trees and whisper from dusty shelves of old libraries. Dreaming is all-important, whether

in waking or in sleep. I keep a notebook with me at all times, because inspiration often

strikes unbidden, tiny worlds shimmer in the dew drops on moss, and beckon me with

secrets to be revealed.

Editor’s note: As we told Chani Zwibel, our Issue 37 Featured Femme, these pieces

below contain “some lovely phrasing, some edgy humor, some jolting imagery.” We

were thrilled when she submitted poems to us for consideration, and immediately seized

on the opportunity to feature her. The first few pieces we enjoy for their witty glimpse

into some sort of surrealist suburbia, while the rest of the poems summon our attention

with their nuanced commentary on this, our own sordid world, as well as with their

unusual perspective on nature and enticing elements of fantasy.

WEST

Dear Sir,

on behalf of my client, it is my sad duty to inform you:

Seeking a way out,

the wayfarer flees wedlock.

A hex strikes a blow:

wench becomes werewolf.

It’s wet on the whaleboat

and wet on the wharf.

Sinking into despair,

29


she wears welts

as small ornaments,

bits of baleen cracking

as she breaks her corset,

crazy intoxicated

by benign tumor

of glowing moon.

Respectfully,

The Law Offices of Weasele, Foxe, and Wolfe

BEST

Attention Residents of Blue-Green Streams Neighborhood:

Thank you,

Without revealing names, it should be noted

Last week during a wedding reception in the park,

The chief attendant of the groom and the chief attendant of the bride

behaved unseemly, got besotted, sullied their honor,

and were found in a bestial state of frenzy behind Beta Shelter.

They couldn’t stay modest,

but snuck berry wine

behind park benches,

wearing Bermuda shorts and giggling.

We implore the community to do better.

We cannot take a besom broom to clear away such sins.

We ask you keep your revels between yourselves

and try not to be revealed in public,

or we will have to ban beverages at all events.

Between betrothals and barbeques, beware.

Twice a year we bid goodbye to charms.

The Neighborhood Committee for Highest Quality

LEST

You libertines forget:

Leviathan seeks levitation, laurel crowns are reserved for victors, and an

offense against your sovereign burns like lesions. Learn lavender can perfume a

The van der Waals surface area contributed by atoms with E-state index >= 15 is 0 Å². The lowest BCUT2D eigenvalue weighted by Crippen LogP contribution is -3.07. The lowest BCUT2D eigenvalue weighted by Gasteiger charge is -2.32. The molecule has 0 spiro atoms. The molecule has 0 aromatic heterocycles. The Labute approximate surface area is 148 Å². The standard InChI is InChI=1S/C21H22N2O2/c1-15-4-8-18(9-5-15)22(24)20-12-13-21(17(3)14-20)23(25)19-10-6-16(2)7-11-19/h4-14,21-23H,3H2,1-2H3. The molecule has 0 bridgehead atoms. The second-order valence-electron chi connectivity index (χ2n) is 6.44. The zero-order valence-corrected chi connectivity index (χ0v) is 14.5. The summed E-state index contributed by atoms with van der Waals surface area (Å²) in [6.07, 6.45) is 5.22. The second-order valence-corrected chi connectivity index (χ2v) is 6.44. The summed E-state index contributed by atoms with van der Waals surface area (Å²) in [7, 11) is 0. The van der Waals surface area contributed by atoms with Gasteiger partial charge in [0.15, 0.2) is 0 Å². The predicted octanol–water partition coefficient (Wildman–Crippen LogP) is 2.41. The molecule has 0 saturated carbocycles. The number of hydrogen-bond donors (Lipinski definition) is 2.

30


laywoman. A leak in leather leftover lends credibility to a legislature run amuck.

Do the legwork. Apply the lesson. Avoid another level of disappointment.

WEASELS

I will not write to warn you again,

A Concerned Citizen

weasels are underground, waiting.

they want skin.

weasels are snorting cocaine, underground, waiting.

they want skin; they want hair.

weasels are fucking, underground, waiting.

they want skin; they want hair; they want blood.

weasels are performing satanic initiation rites underground, waiting.

they want skin; they want hair; they want blood; they want muscle.

weasels are embezzling millions from top Fortune 500 companies, underground, waiting.

they want skin; they want hair; they want blood; they want muscle; they want bone.

weasels are keeping toddlers in cages, underground, waiting.

they want skin; they want hair; they want blood; they want muscle; they want bone; they

want marrow.

weasels are snapping babies’ spines, underground, waiting.

they want skin; they want hair; they want blood; they want muscle; they want bone; they

want marrow; they want gristle.

weasels are underground, waiting.

TUMBLED MACHINE

Mother of vultures

shrieks in my nightmares.

She’s like a machine with intentions.

Whether unusual or suspicious,

all logical connections are

behavior resolving contradictions.

Final conscience transported

is integrated with other sign systems.

Made, ruled, drilled,

maintains High Standards.

Talc can be scratched with your fingernails

as anticipated.

Even with significant success,

emergency or safety,

still too much sun,

hours of sleep,

31


dreams of that wicked man

who stole my pot of herbs.

Fine, or even too coarse-grained,

microcrystalline,

but breaks across grains,

is death of fathers,

and who still hath cried.

Must I remember pebbles

cleaved from rocks?

My Other Mother Xanax will take the edge off.

BABY

crying is mechanized.

brain cells electric pods with silver seeds.

It drinks Zinc and misses most talking and laughing

buttons when in sleep-mode.

Manufacturing me made meaner

By giving me a name

Cast in metal

Enter the cooker

1/3 of a human hair

Tricked

Art wars with business in my rubber-tube-guts,

Entertainment sold to a mass audience

A financial transaction, economic ties

The project paid-for

Sugar-plastic stream

Art cutters

Off-putting, clumsy language of theory

Illusion Pulsating light

Continuous beam Gauge

HEALTHFOOD STORE/DAYLIGHT SAVINGS TIME

Dark at six o’clock and the store is full

of people trying to stave off death with kale.

It won’t save them.

No organic vegetable Christ

will rise from the compost heap,

restoring animal-cruelty free peace

upon a perfect earth;

No way to bribe the reaper

with vegan cheese.

For those of us in the know:

32


Night settles